• A last possibility is Yemen. Iran has few direct stakes in Yemen and Iran’s nominal allies, the Houthis, are dominant at the moment. So Iran has little to lose there and a (relatively) powerful ally. But once again, Iran’s ties to the Houthis have been exaggerated, and it is another very sensitive spot for the Saudis. 

Consequently, it may prove difficult for Iran to make much mischief in any of these arenas—more difficult than it may be worth for them.

All that said, there is at least one factor that could produce a significant Iranian regional reaction stemming from a nuclear deal, and that is how Saudi Arabia reacts to it. As is well known, the Saudis aren’t exactly fans of a nuclear deal with Iran. Now, I do NOT expect the Saudis to acquire a nuclear weapon of their own in response. That’s kind of silly. The Saudis have had good reasons for not acquiring one all of these years (and the Pakistanis good reasons for not giving it to them). More than that, the optics would be all wrong for the Saudis. Think about it: Iran will have just signed a deal with the United States, United Kingdom, France, Germany, Russia and China agreeing never to build a nuclear weapon and accepting limits on its enrichment program to reassure the world that it won’t/can’t get a nuclear weapon. In that context, if Saudi Arabia goes out and buys a bomb from the Pakistanis, suddenly both Riyadh and Islamabad will become the international pariahs. All of the sympathy will swing to Iran, which will be seen as having behaved well, whereas there will be worldwide demands to sanction the Saudis (and the Pakistanis) for doing exactly what Iran had agreed not to do. None of this makes sense for the Saudis.

That said, the Saudis may react in other ways. First off, I expect that soon after a nuclear deal is announced with Iran, the Saudis may announce that they are going to start a nuclear program of their own and build UP to whatever levels Iran is allowed. So if, for instance, Iran is allowed to keep 6,500 first-generation centrifuges and 150 kg of uranium enriched to 3.5 percent purity, then I suspect that the Saudis will announce that they are going to acquire 6,500 first-generation centrifuges and 150 kg of uranium enriched to 3.5 percent purity. Doing so would be an important warning both to the Iranians (that the Saudis will match their nuclear capabilities at every step) and to the West (that it will have further proliferation in the Middle East if they do not force Iran to live up to its new commitments).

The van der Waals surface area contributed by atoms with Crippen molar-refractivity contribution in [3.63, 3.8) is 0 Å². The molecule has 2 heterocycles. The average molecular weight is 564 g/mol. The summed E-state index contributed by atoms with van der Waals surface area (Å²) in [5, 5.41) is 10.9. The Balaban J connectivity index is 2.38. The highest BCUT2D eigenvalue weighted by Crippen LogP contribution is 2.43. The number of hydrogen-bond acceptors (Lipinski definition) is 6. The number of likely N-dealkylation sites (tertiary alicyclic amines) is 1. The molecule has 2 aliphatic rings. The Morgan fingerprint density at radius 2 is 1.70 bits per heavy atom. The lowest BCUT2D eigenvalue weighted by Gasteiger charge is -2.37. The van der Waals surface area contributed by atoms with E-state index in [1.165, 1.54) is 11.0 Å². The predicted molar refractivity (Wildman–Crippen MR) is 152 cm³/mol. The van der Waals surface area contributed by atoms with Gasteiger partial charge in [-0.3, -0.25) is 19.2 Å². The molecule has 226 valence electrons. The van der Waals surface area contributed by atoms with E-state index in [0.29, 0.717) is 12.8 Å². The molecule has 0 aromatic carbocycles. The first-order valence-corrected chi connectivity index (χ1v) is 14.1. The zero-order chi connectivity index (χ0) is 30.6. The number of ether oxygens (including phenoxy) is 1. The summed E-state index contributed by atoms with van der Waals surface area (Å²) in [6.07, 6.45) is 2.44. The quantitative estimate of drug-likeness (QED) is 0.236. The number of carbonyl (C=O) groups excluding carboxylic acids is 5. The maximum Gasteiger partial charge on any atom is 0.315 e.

Second, the Saudis may choose to ramp up their support to various Sunni groups fighting Iran’s allies and proxies around the region. Indeed, I actually think this more dangerous than the risk that Iran chooses to do so absent Saudi provocation. Again, the Saudis seem to agree with the Iranians that Iran is “winning” in Syria, Lebanon, Iraq and Yemen. And the Saudis also seem to believe that Iran is making important inroads in Oman and with various Shi’ite communities elsewhere in the Gulf. So while the Iranians may not need to double-down, the Saudis may, and they may choose to do so after a nuclear deal both to signal to the Iranians that they should not take advantage of it to inflict more damage on the “Sunni” side, and in fear that the United States intends to use a nuclear deal with Iran as a “Get Out of the Gulf Free” card. The Gulf states are convinced that is the Obama administration’s intent, and far from accommodating with Tehran as some have feared, the Gulf states are far more likely to get in Tehran’s face to try to deter the Iranians. This last is arguably the greatest danger of a nuclear deal. The Gulf states are not strong enough to take on Iran alone, and if they act provocatively toward Iran, even if intended to deter Iranian aggression, they could easily provoke just such aggression.  If the United States is not there to reassure the Gulf states and deter Iran, things could get very ugly.